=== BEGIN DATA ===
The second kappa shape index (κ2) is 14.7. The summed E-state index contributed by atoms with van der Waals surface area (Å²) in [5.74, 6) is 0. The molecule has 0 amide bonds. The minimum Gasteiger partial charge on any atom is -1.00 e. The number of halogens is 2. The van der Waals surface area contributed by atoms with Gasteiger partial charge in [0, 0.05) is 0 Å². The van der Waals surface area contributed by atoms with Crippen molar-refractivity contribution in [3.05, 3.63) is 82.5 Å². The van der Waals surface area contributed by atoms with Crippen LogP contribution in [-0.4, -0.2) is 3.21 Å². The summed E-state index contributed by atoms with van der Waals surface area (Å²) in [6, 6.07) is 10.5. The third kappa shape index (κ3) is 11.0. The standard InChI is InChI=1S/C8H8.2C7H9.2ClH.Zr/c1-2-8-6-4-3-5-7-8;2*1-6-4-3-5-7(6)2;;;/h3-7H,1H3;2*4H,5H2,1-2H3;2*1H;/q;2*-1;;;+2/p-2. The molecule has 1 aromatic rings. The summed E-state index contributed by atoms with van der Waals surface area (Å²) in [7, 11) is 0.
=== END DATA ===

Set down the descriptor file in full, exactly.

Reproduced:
The second kappa shape index (κ2) is 14.7. The summed E-state index contributed by atoms with van der Waals surface area (Å²) in [5.74, 6) is 0. The molecule has 0 amide bonds. The minimum Gasteiger partial charge on any atom is -1.00 e. The number of halogens is 2. The van der Waals surface area contributed by atoms with Gasteiger partial charge in [0, 0.05) is 0 Å². The van der Waals surface area contributed by atoms with Crippen molar-refractivity contribution in [3.05, 3.63) is 82.5 Å². The van der Waals surface area contributed by atoms with Crippen LogP contribution in [-0.4, -0.2) is 3.21 Å². The summed E-state index contributed by atoms with van der Waals surface area (Å²) in [6, 6.07) is 10.5. The third kappa shape index (κ3) is 11.0. The standard InChI is InChI=1S/C8H8.2C7H9.2ClH.Zr/c1-2-8-6-4-3-5-7-8;2*1-6-4-3-5-7(6)2;;;/h3-7H,1H3;2*4H,5H2,1-2H3;2*1H;/q;2*-1;;;+2/p-2. The molecule has 1 aromatic rings. The summed E-state index contributed by atoms with van der Waals surface area (Å²) in [7, 11) is 0.